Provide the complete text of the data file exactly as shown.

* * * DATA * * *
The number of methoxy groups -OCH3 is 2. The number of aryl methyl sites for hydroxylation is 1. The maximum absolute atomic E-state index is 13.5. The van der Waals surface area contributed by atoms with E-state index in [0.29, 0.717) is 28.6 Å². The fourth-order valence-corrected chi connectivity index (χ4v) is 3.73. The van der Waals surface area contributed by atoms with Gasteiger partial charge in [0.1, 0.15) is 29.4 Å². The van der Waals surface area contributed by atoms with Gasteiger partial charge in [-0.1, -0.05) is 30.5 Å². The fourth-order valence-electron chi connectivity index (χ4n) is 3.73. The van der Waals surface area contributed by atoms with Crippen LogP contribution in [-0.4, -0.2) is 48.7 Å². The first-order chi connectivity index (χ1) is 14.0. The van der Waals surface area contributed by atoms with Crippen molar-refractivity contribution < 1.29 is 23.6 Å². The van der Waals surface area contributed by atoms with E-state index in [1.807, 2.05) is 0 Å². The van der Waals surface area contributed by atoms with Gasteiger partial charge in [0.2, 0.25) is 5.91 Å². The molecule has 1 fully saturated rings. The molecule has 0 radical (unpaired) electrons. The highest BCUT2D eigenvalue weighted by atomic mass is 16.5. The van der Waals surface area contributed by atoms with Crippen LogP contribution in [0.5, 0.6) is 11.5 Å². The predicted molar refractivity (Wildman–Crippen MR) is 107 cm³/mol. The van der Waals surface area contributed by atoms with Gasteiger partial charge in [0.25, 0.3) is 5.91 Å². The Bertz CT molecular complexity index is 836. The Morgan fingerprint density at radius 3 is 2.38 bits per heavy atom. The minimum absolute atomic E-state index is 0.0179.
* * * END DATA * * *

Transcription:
The number of methoxy groups -OCH3 is 2. The number of aryl methyl sites for hydroxylation is 1. The maximum absolute atomic E-state index is 13.5. The van der Waals surface area contributed by atoms with E-state index in [0.29, 0.717) is 28.6 Å². The fourth-order valence-corrected chi connectivity index (χ4v) is 3.73. The van der Waals surface area contributed by atoms with Gasteiger partial charge in [0.1, 0.15) is 29.4 Å². The van der Waals surface area contributed by atoms with Gasteiger partial charge in [-0.1, -0.05) is 30.5 Å². The fourth-order valence-electron chi connectivity index (χ4n) is 3.73. The van der Waals surface area contributed by atoms with Crippen LogP contribution in [-0.4, -0.2) is 48.7 Å². The first-order chi connectivity index (χ1) is 14.0. The van der Waals surface area contributed by atoms with Crippen molar-refractivity contribution < 1.29 is 23.6 Å². The van der Waals surface area contributed by atoms with E-state index in [1.807, 2.05) is 0 Å². The van der Waals surface area contributed by atoms with Gasteiger partial charge in [0.2, 0.25) is 5.91 Å². The molecule has 1 fully saturated rings. The molecule has 0 radical (unpaired) electrons. The highest BCUT2D eigenvalue weighted by atomic mass is 16.5. The van der Waals surface area contributed by atoms with Crippen LogP contribution in [0.5, 0.6) is 11.5 Å². The predicted molar refractivity (Wildman–Crippen MR) is 107 cm³/mol. The van der Waals surface area contributed by atoms with Gasteiger partial charge in [0.25, 0.3) is 5.91 Å². The Bertz CT molecular complexity index is 836. The Morgan fingerprint density at radius 3 is 2.38 bits per heavy atom. The minimum absolute atomic E-state index is 0.0179.